There are many ways to teach speech and language but we think it is important to remember that the goal should be to teach spontaneous language. So all the strategies we discuss will be part of a responsive conversational style and be real or authentic to conversation. They will be for the facilitator (most often the adult) to use. There should be a purpose or strategy applied to each and every thing we communicate or ‘say’ when teaching language. This extra ‘dose’ of language facilitation is what transitions ordinary talking or language stimulation to specific language teaching/ or speech-language intervention.
At the beginning of the month, we introduced language facilitation strategies by talking about aided language input, which is an authentic way of adding visual language and AAC modeling to the conversation. This week we are talking about RECASTS.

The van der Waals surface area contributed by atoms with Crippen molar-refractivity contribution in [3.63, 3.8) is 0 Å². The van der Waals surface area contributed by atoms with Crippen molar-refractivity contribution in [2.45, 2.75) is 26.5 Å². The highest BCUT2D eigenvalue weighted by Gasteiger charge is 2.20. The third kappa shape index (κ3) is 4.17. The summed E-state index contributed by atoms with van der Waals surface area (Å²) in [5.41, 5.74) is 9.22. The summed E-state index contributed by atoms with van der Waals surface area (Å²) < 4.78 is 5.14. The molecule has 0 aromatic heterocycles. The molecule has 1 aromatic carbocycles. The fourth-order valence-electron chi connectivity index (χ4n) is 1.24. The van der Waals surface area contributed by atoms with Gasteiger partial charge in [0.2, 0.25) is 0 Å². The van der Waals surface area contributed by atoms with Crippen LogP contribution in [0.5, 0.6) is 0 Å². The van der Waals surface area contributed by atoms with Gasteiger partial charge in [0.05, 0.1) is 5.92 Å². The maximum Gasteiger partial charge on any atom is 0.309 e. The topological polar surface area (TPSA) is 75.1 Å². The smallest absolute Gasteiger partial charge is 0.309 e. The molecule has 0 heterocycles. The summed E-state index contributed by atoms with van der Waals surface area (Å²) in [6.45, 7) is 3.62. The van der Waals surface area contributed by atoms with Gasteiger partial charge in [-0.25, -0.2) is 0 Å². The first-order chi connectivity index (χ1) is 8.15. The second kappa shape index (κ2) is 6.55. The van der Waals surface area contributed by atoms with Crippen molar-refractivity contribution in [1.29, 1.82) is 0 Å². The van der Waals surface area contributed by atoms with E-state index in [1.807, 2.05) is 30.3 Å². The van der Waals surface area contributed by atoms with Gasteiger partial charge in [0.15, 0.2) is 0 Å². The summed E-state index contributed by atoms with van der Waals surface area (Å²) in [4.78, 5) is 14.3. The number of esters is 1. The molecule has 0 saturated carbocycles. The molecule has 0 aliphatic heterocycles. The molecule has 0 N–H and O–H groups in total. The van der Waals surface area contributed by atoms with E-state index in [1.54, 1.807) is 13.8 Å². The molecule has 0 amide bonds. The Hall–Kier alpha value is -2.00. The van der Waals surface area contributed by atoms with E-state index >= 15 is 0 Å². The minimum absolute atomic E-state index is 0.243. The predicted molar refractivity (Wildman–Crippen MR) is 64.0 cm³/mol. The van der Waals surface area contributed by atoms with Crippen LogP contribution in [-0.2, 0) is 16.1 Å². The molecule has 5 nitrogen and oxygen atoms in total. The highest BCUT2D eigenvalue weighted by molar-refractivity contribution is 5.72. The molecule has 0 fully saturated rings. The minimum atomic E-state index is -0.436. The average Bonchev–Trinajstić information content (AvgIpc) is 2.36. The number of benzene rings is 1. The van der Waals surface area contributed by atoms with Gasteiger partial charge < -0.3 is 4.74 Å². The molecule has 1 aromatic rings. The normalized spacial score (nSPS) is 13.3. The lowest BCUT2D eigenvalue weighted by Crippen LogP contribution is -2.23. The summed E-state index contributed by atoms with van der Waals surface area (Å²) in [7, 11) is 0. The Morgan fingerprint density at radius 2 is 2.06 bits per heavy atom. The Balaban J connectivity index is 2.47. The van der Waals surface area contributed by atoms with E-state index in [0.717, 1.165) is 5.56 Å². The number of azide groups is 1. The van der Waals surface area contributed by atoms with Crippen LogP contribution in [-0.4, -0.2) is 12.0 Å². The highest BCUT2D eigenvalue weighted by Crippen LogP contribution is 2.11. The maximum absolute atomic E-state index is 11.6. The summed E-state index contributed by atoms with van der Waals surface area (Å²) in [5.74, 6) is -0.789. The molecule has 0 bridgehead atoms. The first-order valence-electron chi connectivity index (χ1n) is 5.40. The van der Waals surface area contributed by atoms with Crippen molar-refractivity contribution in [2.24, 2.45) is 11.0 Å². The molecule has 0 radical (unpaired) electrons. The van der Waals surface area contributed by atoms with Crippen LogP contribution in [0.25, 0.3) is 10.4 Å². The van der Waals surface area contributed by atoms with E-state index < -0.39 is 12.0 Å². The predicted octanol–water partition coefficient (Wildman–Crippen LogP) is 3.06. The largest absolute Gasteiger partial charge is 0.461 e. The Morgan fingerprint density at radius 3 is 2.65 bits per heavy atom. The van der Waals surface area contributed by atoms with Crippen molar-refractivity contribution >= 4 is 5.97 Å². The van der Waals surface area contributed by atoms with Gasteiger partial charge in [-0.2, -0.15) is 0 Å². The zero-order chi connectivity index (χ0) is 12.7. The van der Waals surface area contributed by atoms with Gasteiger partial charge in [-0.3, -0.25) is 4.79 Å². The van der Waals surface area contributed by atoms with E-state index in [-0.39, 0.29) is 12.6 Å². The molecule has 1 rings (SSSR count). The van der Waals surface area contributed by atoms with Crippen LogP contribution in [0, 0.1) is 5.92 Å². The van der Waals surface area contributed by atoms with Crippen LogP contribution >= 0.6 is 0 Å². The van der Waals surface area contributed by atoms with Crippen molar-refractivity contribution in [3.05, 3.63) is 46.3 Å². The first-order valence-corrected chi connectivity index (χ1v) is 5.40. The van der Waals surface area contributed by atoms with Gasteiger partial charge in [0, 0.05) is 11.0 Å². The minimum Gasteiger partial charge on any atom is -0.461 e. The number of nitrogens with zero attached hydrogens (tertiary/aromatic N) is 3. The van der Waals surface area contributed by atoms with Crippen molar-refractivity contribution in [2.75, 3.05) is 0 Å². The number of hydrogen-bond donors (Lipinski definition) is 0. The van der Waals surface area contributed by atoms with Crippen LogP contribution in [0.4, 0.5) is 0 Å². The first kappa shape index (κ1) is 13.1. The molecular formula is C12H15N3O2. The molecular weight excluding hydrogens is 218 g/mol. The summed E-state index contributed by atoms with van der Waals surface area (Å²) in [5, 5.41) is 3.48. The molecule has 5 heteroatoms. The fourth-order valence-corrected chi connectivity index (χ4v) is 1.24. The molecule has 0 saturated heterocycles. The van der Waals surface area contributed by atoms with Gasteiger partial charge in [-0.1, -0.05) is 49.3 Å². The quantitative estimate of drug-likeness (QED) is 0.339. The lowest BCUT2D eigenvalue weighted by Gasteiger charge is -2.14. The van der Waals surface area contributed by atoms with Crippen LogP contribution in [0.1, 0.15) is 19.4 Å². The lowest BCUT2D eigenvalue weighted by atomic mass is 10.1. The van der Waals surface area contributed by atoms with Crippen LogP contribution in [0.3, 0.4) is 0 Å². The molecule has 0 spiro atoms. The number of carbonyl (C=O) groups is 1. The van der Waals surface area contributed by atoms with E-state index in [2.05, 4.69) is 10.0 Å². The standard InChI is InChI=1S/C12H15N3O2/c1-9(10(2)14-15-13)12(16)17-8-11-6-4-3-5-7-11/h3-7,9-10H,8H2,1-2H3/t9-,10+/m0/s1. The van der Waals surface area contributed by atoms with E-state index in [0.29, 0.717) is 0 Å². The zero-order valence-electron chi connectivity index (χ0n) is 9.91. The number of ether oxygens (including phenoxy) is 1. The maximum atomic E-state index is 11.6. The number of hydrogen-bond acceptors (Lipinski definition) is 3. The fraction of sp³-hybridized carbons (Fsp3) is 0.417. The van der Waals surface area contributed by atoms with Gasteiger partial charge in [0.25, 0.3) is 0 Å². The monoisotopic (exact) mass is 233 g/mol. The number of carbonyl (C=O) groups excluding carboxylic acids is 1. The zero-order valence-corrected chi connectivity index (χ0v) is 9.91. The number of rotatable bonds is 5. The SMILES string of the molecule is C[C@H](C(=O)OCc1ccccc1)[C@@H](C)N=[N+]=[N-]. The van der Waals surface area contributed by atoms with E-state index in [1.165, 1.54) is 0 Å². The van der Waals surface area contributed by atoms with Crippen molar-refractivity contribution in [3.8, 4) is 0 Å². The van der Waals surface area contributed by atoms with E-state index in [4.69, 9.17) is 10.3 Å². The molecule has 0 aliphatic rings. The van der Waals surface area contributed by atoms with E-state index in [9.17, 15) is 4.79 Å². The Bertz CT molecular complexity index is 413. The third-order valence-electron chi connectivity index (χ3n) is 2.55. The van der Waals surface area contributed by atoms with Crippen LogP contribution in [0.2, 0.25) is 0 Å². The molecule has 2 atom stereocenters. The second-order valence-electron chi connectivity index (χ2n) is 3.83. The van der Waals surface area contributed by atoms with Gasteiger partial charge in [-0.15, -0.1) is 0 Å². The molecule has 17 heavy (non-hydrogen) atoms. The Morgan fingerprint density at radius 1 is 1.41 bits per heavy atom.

Recasts serve to add or correct information without obstructing the natural flow of communication. Recasting is another form of modelling. The recast occurs when the facilitator modifies a learners utterance by adding new or different grammar (syntactic) or word meaning information (semantic) information. Think of it as the facilitator repeating the ‘Right Thing’ or a ‘New Thing’.
How to use Recasts
Use them Frequently
Emphasize with loudness and pause time the corrected or new information
Do Not Make the learner repeat (repetition may happen naturally but repetition is not a
requirement of this strategy and should not be expected)
A Sample of Recast:
Learner: “want cookie”
Facilitator: “I love cookies, my favorite are chocolate chips” OR“I want the cookie please”